Kurt Estep

Kurt Estep
  • Kurt Estep

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9th Grade Agriculture - Course Description

This class studies all aspects of agricultural practice “from farm to table”. Students compare and contrast ancient agricultural practices with modern ones and large-scale industrial food systems with local systems. They also explore the practical implications of a more sustainable food system. Moreover, students gain skills to make informed choices about their own eating habits and how they can support the food systems they believe to be best for their health and the health of the Earth.

Age of Reason - Course Description

The Enlightenment was a time when philosophers and scientists challenged one another. Rejecting the authority of church and king, they trusted the authority of their own reason and sought to discover the natural laws that governed the movements of bodies in the heavens and the society of humans on earth. This revolution in human thinking coincided with a time of political revolution. England's bloodless Glorious Revolution of 1688 ushered in the period and France's bloody Reign of Terror in 1793 ended it. Students read Immanuel Kant, Rene Descartes, Francis Bacon, John Locke, Voltaire, Thomas Paine, Alexander Pope, and Joseph Addison.

Revolutions - Course Description

This class addresses three political revolutions: the American, French, and Chinese. The class begins with an overview of the three-fold social organization and the idea that major imbalances in this organization are almost always at the heart of any revolution. Students study the events in the American colonies which lead directly up to the revolution, plunge right into the action of the French revolution that ends with the execution of Robespierre, and finally, examine Confucius' role in Chinese culture and consider how nineteenth-century trade relationships with powerful western countries influenced the dramatic end of the Qing Dynasty. Students create a presentation, complete with artistic element and written text, on a revolution not covered in class.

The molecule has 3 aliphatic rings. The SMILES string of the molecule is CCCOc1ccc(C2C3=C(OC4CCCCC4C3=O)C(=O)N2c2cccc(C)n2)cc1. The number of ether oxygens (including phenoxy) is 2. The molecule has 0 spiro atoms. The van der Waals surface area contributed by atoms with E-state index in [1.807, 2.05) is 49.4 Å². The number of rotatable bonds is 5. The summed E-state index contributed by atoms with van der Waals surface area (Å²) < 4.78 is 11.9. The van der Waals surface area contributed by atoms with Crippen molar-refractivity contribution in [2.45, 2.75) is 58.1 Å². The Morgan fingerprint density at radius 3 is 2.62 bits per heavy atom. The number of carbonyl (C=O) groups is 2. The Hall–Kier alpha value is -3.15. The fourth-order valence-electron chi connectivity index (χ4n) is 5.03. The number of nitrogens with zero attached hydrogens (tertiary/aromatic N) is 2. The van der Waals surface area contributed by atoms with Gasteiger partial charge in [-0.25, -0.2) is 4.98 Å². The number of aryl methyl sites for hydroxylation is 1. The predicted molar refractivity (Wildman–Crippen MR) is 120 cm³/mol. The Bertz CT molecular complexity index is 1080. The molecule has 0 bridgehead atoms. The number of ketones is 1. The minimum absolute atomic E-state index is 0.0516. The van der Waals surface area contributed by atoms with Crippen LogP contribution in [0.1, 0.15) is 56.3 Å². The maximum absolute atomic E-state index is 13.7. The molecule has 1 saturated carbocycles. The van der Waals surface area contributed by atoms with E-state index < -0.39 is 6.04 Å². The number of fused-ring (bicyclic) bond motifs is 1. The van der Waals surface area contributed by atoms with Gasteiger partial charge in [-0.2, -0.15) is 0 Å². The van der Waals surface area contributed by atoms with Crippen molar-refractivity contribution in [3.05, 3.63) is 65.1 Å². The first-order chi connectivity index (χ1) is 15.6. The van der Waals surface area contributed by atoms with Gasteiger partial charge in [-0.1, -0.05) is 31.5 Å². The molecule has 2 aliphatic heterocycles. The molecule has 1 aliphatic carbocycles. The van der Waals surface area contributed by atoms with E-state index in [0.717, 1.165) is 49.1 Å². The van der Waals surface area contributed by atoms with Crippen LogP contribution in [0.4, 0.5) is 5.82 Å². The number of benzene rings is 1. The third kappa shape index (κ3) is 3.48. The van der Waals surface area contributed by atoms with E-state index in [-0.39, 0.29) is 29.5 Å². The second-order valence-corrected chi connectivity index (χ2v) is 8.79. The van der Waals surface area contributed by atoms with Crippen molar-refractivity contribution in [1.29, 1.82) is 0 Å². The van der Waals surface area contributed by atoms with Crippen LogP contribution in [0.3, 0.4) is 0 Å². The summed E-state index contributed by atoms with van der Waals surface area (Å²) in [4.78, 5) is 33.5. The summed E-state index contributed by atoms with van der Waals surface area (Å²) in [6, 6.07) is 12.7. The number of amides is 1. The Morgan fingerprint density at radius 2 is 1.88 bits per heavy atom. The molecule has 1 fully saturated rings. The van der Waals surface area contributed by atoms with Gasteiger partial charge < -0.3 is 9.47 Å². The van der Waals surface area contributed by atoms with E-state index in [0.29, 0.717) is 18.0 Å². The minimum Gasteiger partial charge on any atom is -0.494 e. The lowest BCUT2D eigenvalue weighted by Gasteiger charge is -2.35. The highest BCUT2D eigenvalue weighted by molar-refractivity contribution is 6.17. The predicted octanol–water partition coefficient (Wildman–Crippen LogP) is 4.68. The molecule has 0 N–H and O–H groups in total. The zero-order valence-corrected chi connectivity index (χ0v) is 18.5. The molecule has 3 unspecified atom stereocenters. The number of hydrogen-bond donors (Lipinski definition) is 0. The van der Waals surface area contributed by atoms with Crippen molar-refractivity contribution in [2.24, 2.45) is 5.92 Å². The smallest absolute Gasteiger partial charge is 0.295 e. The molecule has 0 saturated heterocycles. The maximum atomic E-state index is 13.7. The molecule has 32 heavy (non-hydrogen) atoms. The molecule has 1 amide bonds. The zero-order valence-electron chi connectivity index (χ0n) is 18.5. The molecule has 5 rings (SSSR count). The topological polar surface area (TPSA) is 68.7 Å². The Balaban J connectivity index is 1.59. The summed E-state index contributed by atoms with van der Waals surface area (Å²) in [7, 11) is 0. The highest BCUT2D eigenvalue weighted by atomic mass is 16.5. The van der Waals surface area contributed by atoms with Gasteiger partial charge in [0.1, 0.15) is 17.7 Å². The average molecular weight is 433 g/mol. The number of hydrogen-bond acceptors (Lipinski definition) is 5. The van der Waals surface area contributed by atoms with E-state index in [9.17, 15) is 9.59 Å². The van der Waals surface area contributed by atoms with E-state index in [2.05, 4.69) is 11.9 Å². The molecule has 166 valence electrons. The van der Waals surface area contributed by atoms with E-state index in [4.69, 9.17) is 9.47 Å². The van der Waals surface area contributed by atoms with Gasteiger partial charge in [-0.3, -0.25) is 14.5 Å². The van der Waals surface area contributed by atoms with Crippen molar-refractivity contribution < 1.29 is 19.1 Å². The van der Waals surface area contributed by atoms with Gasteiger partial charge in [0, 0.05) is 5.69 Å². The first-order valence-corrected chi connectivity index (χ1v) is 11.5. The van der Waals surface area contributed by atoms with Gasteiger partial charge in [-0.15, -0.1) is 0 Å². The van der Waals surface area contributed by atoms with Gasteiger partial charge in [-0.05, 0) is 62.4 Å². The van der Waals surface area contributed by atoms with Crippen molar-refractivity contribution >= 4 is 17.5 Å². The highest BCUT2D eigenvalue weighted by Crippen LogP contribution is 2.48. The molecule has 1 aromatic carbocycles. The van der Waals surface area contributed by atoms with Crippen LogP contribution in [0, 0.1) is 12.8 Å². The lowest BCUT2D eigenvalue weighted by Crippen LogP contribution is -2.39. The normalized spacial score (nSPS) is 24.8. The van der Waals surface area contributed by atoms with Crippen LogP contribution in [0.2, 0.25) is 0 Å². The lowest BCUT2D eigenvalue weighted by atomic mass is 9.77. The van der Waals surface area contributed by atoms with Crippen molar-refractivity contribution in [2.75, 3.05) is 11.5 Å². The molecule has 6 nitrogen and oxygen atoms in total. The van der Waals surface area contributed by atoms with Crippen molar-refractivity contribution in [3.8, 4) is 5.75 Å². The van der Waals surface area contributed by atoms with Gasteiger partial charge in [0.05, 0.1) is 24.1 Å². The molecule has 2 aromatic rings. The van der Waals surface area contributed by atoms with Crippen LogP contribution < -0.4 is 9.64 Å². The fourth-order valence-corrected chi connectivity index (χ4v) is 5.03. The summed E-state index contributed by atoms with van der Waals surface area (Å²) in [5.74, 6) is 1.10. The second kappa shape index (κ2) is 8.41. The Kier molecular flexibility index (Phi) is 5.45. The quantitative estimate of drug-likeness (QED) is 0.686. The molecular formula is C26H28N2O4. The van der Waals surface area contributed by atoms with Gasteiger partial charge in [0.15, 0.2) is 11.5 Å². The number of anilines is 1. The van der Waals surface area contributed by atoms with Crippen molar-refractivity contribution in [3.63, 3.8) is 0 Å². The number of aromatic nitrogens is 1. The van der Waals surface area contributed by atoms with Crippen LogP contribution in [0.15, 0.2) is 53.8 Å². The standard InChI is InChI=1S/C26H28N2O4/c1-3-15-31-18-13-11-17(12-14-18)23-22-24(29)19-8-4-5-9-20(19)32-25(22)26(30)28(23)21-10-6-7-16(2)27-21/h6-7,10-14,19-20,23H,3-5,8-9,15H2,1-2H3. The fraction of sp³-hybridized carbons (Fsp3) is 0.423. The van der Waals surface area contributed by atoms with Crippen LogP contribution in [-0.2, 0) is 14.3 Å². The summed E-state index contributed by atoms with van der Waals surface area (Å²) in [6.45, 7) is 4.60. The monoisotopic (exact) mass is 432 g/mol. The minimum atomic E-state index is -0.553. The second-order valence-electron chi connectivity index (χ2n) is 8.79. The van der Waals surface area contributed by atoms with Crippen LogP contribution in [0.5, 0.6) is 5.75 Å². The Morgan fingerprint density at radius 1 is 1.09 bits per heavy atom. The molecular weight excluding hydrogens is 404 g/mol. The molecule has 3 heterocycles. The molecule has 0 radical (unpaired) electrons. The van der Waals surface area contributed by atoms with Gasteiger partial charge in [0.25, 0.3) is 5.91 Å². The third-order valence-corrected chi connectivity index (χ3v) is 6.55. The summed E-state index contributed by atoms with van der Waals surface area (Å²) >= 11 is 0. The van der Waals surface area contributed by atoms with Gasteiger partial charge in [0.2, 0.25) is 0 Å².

Transcendentalists - Course Descriptoin

A small group of thinkers, educators, and writers, many of whom lived in and around Concord, Massachusetts in the years leading up to the American Civil War, addressed the great questions of existence in ways that still shape our thinking today. Students are often shocked when they first encounter the essays and poetry of Emerson, Thoreau, and Whitman as well as their associates Bronson Alcott and Margaret Fuller. In keeping with transcendentalist traditions, the class converses and writes in their journals on a daily basis.